I started writing this article a few months ago as an introduction to the brief of New York CityVision Competition that is officially launched on this number. As I tried to find the right words to describe my idea of the future I was bombarded by the atrocities that have slowly degraded our system and I was surprised by how people were determined to change the state of things, from Occupy Wall Street to the latest movement of the Sicilian Pitchforks. When I finished writing it I realized, however, that it could become something more. Then I started collecting the thoughts of some of the most interesting creatives that work on the border of architecture and art, and they have conferred it the right completeness. I asked them to answer these questions:
WHY DO WE SPEND SO MUCH TIME WONDERING ABOUT THE FUTURE? WHAT IS THE FUTURE, ANYWAY? COULD THE FUTURE BE HIDDEN IN OUR PAST?
Today more than ever we have difficulty living the historical moment that belongs to us. Ideas, thoughts and memories resurface and increasingly rely on social networks now undisputed custodians of future memories. These phenomena are often just twittemotions of nostalgia, but also worrying moments that annihilate new generative pulses of ideas. we desperately try to hold on to the memory of moments we’ve lived in the hope that they will reoccur in their simplicity, giving us once again the purest of feelings: hope.
But paradoxically, thinking about the past, today, is hoping in the future. The shock that affects people is that they understand that the future we expected has not been revealed, and for now we can take refuge in the safety of the past. It’s like a mad rush on the most futuristic Calatrava’s bridge and having to stop suddenly because its construction has not yet been completed. So what to do, jump in the air or go back and wait for the completion? Leonardo Benevolo in a recent interview with Francesco Erbani says that “in pursuit of the future there is always a time when one has the prevailing impression that he has taken a step too far and thus takes a step back the past » Giambattista Vico would certainly agree with this statement that history always alternates periods of progress with stages of decay and it is therefore possible to foresee the future from the past (or vice versa) because “Historia se repetit”. We grew up with the myth of Kubrick and Spielberg and novelists who taught us to see the future in several ways: by moving from the future to a past to be recovered (Back to the Future, The Fifth Element) or from past to future in a time of agony and despair (the Road, the Walking Dead). Both directions show a common thought that is the alienation of those who live in large cities and move amongst its spaces. Alienation that manifests itself with an almost total lack of interpersonal relationships, everything is filled with an agonizing desire to go back and earn that source of certainty which is the past.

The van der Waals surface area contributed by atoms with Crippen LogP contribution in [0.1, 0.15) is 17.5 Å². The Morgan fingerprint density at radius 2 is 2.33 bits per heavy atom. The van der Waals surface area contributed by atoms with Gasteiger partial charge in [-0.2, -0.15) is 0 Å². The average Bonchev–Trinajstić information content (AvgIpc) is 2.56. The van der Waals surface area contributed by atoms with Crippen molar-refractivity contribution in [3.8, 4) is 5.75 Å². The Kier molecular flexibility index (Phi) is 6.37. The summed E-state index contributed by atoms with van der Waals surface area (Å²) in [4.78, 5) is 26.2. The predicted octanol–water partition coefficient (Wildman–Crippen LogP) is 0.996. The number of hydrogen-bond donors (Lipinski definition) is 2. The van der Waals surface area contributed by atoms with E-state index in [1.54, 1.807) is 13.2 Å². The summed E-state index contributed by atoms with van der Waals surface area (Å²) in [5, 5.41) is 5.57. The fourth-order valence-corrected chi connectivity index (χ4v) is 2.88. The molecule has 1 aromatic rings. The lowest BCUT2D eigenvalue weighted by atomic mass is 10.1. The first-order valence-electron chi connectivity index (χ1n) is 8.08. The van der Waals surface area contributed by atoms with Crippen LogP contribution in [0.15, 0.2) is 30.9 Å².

And if the past was the new future and today we were living in the past? Certainly, our cities will continue to progress towed by the unstoppable technological progress, but they will have to deal with disoriented inhabitants who will resize their lifestyles thus creating an anachronistic paradox where revolutionary buildings will be experienced by people in constant pursuit of lost humanity to be recovered through a new contact with the world. The past is back, and it has the shape of the future.
Past Shock is the latest editorial project presented on February, for the first time, at the MACRO Museum in Rome during the event IHSTF organized by the creative roman group of Cityvision. It’s an article and it started as an introduction to the brief of New York Cityvision Competition with the aim of investigate the Past to understand the Future because «paradoxically, thinking about the past, today, is hoping in the future». It features quotes from some of the most interesting creatives that work on the border of architecture and art such as Eva Franch, Alessandro Orsini, Francesco Gatti, Lebbeus Woods, Ben Van Berkel, Mitchell Joachim, Joshua Frankel, Juergen Mayer H., Nicola Twilley, Eduard Saliere, Jacob Trollback, Derrick De Kerckhove, Roland Snooks and Samuel Romano.
text by Francesco Lipari